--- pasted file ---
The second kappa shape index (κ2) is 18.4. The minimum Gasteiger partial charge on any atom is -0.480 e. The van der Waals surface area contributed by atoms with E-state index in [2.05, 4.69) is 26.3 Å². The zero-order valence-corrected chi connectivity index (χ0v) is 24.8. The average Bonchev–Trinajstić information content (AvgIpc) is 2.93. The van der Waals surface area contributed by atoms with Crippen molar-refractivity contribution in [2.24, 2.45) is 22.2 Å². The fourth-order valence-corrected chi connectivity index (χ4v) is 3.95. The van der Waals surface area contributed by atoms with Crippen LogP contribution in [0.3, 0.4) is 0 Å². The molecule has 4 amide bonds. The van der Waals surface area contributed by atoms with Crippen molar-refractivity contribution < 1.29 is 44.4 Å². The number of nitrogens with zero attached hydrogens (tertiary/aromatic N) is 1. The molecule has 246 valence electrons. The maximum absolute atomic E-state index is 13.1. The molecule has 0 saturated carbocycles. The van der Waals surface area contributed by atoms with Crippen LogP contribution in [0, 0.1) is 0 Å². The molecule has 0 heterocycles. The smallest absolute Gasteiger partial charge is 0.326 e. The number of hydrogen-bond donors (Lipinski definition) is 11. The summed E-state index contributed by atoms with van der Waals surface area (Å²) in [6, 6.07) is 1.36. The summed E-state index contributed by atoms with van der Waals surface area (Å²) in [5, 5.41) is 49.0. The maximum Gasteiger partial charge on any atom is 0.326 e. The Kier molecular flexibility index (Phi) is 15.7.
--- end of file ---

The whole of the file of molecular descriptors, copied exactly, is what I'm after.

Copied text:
The second kappa shape index (κ2) is 18.4. The minimum Gasteiger partial charge on any atom is -0.480 e. The van der Waals surface area contributed by atoms with E-state index in [2.05, 4.69) is 26.3 Å². The zero-order valence-corrected chi connectivity index (χ0v) is 24.8. The average Bonchev–Trinajstić information content (AvgIpc) is 2.93. The van der Waals surface area contributed by atoms with Crippen molar-refractivity contribution in [2.24, 2.45) is 22.2 Å². The fourth-order valence-corrected chi connectivity index (χ4v) is 3.95. The van der Waals surface area contributed by atoms with Crippen LogP contribution in [0.3, 0.4) is 0 Å². The molecule has 4 amide bonds. The van der Waals surface area contributed by atoms with Crippen molar-refractivity contribution < 1.29 is 44.4 Å². The number of nitrogens with zero attached hydrogens (tertiary/aromatic N) is 1. The molecule has 246 valence electrons. The maximum absolute atomic E-state index is 13.1. The molecule has 0 saturated carbocycles. The van der Waals surface area contributed by atoms with Crippen LogP contribution in [0, 0.1) is 0 Å². The molecule has 0 heterocycles. The smallest absolute Gasteiger partial charge is 0.326 e. The number of hydrogen-bond donors (Lipinski definition) is 11. The summed E-state index contributed by atoms with van der Waals surface area (Å²) in [6, 6.07) is 1.36. The summed E-state index contributed by atoms with van der Waals surface area (Å²) in [5, 5.41) is 49.0. The maximum Gasteiger partial charge on any atom is 0.326 e. The Kier molecular flexibility index (Phi) is 15.7.